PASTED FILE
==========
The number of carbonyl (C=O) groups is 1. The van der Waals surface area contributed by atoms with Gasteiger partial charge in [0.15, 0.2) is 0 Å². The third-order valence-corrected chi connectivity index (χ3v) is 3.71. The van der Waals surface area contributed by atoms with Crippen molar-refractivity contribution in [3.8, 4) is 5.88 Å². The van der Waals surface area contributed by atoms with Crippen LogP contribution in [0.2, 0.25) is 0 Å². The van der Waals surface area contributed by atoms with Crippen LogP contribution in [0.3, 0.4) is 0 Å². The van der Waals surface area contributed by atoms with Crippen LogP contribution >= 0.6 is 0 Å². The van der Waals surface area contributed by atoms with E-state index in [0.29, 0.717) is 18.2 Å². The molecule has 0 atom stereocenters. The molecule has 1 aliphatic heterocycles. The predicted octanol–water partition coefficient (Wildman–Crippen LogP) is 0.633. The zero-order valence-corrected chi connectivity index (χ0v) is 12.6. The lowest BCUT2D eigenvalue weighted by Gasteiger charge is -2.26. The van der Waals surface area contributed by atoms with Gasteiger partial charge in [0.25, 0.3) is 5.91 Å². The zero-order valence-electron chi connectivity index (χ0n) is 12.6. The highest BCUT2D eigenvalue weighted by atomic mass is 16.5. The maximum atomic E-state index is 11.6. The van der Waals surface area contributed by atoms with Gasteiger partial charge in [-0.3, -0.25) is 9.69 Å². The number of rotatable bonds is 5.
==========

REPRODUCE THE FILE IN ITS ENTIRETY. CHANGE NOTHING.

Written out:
The number of carbonyl (C=O) groups is 1. The van der Waals surface area contributed by atoms with Gasteiger partial charge in [0.15, 0.2) is 0 Å². The third-order valence-corrected chi connectivity index (χ3v) is 3.71. The van der Waals surface area contributed by atoms with Crippen molar-refractivity contribution in [3.8, 4) is 5.88 Å². The van der Waals surface area contributed by atoms with Crippen LogP contribution in [0.2, 0.25) is 0 Å². The van der Waals surface area contributed by atoms with Crippen LogP contribution in [0.3, 0.4) is 0 Å². The van der Waals surface area contributed by atoms with Crippen LogP contribution >= 0.6 is 0 Å². The van der Waals surface area contributed by atoms with E-state index in [0.29, 0.717) is 18.2 Å². The molecule has 0 atom stereocenters. The molecule has 1 aliphatic heterocycles. The predicted octanol–water partition coefficient (Wildman–Crippen LogP) is 0.633. The zero-order valence-corrected chi connectivity index (χ0v) is 12.6. The lowest BCUT2D eigenvalue weighted by Gasteiger charge is -2.26. The van der Waals surface area contributed by atoms with Gasteiger partial charge in [0.25, 0.3) is 5.91 Å². The zero-order valence-electron chi connectivity index (χ0n) is 12.6. The highest BCUT2D eigenvalue weighted by atomic mass is 16.5. The maximum atomic E-state index is 11.6. The van der Waals surface area contributed by atoms with Gasteiger partial charge in [-0.3, -0.25) is 9.69 Å². The number of rotatable bonds is 5.